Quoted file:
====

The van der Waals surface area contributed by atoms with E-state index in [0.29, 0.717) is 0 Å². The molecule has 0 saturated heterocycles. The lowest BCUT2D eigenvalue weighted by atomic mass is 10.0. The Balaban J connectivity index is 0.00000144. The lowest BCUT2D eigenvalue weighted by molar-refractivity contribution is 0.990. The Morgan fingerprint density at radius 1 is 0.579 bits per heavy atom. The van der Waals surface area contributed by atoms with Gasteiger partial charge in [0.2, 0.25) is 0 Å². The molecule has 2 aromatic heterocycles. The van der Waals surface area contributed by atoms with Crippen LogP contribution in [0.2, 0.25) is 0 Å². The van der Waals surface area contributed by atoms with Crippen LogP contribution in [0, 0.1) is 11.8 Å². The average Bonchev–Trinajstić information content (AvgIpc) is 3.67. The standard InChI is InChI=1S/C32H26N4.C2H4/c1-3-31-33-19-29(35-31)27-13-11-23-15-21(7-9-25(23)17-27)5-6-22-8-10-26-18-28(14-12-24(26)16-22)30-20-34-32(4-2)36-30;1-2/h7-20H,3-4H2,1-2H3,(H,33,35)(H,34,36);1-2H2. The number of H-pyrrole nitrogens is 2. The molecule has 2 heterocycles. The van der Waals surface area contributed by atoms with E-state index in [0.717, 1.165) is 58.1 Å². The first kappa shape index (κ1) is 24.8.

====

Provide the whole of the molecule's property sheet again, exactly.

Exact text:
The van der Waals surface area contributed by atoms with E-state index in [0.29, 0.717) is 0 Å². The molecule has 0 saturated heterocycles. The lowest BCUT2D eigenvalue weighted by atomic mass is 10.0. The Balaban J connectivity index is 0.00000144. The lowest BCUT2D eigenvalue weighted by molar-refractivity contribution is 0.990. The Morgan fingerprint density at radius 1 is 0.579 bits per heavy atom. The van der Waals surface area contributed by atoms with Gasteiger partial charge in [0.2, 0.25) is 0 Å². The molecule has 2 aromatic heterocycles. The van der Waals surface area contributed by atoms with Crippen LogP contribution in [0.2, 0.25) is 0 Å². The van der Waals surface area contributed by atoms with Crippen LogP contribution in [0, 0.1) is 11.8 Å². The average Bonchev–Trinajstić information content (AvgIpc) is 3.67. The standard InChI is InChI=1S/C32H26N4.C2H4/c1-3-31-33-19-29(35-31)27-13-11-23-15-21(7-9-25(23)17-27)5-6-22-8-10-26-18-28(14-12-24(26)16-22)30-20-34-32(4-2)36-30;1-2/h7-20H,3-4H2,1-2H3,(H,33,35)(H,34,36);1-2H2. The number of H-pyrrole nitrogens is 2. The molecule has 2 heterocycles. The van der Waals surface area contributed by atoms with E-state index in [0.717, 1.165) is 58.1 Å². The first kappa shape index (κ1) is 24.8.